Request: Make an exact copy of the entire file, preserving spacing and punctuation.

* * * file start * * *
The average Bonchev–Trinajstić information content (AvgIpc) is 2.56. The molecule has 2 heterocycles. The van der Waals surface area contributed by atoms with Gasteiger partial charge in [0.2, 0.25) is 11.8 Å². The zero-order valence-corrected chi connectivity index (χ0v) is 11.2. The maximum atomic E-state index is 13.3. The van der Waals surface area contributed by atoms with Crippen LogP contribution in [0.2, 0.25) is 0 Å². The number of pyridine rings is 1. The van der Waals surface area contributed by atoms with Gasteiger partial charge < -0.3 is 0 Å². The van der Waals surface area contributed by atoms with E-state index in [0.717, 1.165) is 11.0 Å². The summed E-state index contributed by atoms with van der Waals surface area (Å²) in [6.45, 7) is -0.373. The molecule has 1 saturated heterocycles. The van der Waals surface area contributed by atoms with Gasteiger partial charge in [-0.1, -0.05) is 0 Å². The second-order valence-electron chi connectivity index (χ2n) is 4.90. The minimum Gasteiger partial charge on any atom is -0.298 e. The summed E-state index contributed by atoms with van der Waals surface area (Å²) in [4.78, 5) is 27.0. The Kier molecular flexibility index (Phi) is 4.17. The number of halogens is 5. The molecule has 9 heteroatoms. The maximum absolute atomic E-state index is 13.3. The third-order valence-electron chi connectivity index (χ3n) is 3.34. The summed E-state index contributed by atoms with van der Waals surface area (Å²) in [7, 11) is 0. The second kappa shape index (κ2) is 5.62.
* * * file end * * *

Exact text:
The average Bonchev–Trinajstić information content (AvgIpc) is 2.56. The molecule has 2 heterocycles. The van der Waals surface area contributed by atoms with Gasteiger partial charge in [0.2, 0.25) is 11.8 Å². The zero-order valence-corrected chi connectivity index (χ0v) is 11.2. The maximum atomic E-state index is 13.3. The van der Waals surface area contributed by atoms with Crippen LogP contribution in [0.2, 0.25) is 0 Å². The number of pyridine rings is 1. The van der Waals surface area contributed by atoms with Gasteiger partial charge < -0.3 is 0 Å². The van der Waals surface area contributed by atoms with E-state index in [0.717, 1.165) is 11.0 Å². The summed E-state index contributed by atoms with van der Waals surface area (Å²) in [6.45, 7) is -0.373. The molecule has 1 saturated heterocycles. The van der Waals surface area contributed by atoms with Gasteiger partial charge in [-0.1, -0.05) is 0 Å². The second-order valence-electron chi connectivity index (χ2n) is 4.90. The minimum Gasteiger partial charge on any atom is -0.298 e. The summed E-state index contributed by atoms with van der Waals surface area (Å²) in [4.78, 5) is 27.0. The Kier molecular flexibility index (Phi) is 4.17. The number of halogens is 5. The molecule has 9 heteroatoms. The maximum absolute atomic E-state index is 13.3. The third-order valence-electron chi connectivity index (χ3n) is 3.34. The summed E-state index contributed by atoms with van der Waals surface area (Å²) in [7, 11) is 0. The second kappa shape index (κ2) is 5.62.